ZUMIX’s Radio Street Team set out to capture the sights and sounds of East Boston this spring.  What they saw and heard up close were tweeting birds, neighbors at the park, sidewalk conversations in Spanish and English and doors peeling with history.  Among these familiar senses were some new ones: cranes along the harbor, construction debris falling into dumpsters, evidence of the real estate development driving up rent prices in our neighborhood.
 
Our Radio Street Team wanted to tell this pressing story of gentrification from the perspective of young people, for whom the threat of housing displacement has big implications.  We wondered: How much do youth know about what is happening to housing nearby and how do they learn about it?  How are youth feeling about theses changes in our neighborhood?  What do young people think we can do to find solutions for equitable housing?  What makes a strong community for us?
 
To start to find these answers, the group conducted interviews with other youth organizations, including the East Boston Ecumenical Community Council’s Aspira program, Neighborhood of Affordable Housing and the East Boston Social Center.  We also heard fromCity Life/Vida Urbana, a housing justice organization that hosts weekly support meetings and free legal aid out of Our Savior’s Lutheran Church on Paris St. 
 
We are feeling evidence of displacement and also hope for a more just housing environment.  We’d love to hear how our story shifts your ideas about this issue, and invite you to learn more about the Jim Brooks Stabilization Act, an ordinance currently under review by Boston City Council that seeks to reduce no-fault evictions and improve city data on evictions.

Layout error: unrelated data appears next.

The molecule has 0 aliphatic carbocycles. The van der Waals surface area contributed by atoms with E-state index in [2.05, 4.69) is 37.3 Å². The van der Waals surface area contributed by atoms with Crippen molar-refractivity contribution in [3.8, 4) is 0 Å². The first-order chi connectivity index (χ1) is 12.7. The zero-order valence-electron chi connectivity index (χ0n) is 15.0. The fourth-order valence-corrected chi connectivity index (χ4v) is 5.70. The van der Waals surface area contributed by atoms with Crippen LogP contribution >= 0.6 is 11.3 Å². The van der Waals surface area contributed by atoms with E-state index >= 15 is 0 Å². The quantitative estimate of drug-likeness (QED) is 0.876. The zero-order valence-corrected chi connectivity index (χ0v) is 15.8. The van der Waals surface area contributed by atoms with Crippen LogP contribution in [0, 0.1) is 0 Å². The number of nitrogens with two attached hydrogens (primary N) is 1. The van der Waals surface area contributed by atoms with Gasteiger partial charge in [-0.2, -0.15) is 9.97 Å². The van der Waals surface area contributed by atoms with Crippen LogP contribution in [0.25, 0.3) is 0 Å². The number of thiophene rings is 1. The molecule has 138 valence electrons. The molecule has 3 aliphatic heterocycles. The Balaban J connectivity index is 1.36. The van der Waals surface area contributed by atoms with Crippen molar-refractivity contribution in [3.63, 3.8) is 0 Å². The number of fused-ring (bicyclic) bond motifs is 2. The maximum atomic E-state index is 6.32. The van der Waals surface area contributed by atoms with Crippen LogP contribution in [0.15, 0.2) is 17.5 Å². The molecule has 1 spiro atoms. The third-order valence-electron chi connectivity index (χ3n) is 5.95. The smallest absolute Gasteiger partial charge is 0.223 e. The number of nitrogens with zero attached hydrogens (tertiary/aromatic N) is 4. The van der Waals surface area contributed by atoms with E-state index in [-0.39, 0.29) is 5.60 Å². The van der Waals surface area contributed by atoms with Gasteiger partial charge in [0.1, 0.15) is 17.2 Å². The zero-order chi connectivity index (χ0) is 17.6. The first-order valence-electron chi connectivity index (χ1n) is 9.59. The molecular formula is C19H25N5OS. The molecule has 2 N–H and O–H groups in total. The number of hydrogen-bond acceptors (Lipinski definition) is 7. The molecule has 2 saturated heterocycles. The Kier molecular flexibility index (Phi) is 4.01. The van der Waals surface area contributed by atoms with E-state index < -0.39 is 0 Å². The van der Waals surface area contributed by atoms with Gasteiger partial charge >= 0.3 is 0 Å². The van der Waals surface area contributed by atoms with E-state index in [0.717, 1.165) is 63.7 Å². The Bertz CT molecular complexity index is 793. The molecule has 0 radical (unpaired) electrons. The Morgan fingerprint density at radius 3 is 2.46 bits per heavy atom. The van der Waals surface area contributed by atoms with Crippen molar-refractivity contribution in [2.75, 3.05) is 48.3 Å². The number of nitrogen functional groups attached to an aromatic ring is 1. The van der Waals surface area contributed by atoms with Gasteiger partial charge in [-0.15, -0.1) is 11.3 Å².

For more information on the Jim Brooks Stabilization Act: http://www.justcauseboston.org

Local artist Alisa Amador, records first EP in ZUMIX studio!

By Angelina Botticelli, 16, Events Intern 

At ZUMIX, local music is a key component to exposing our youth and the community with new up and coming artists. Local artist, Alisa Amador, who recently finished recording her first EP in the ZUMIX studio, found herself in this situation through a series of events that worked so perfectly together, you know it was meant to happen. In early 2016, a ZUMIX staff member stumbled across Amador at a local show at Inman Square’s Lilypad and immediately reached out to have her play an upcoming show at ZUMIX alongside The Ballroom Thieves and ZUMIX’s own Miyagi And The Kids.

a1574536891_16“Before finishing my set, I mentioned that I was crowdfunding to record my first EP. Once I got off-stage, [they] approached me about recording at ZUMIX. It is not very often that one gets asked to record at someone’s studio. Plus, I love ZUMIX for everything it does and stands for, and wanted to become a part of its legacy in some small way by recording there. I stopped looking for studios after that day, and am so glad that I did,” Amador said.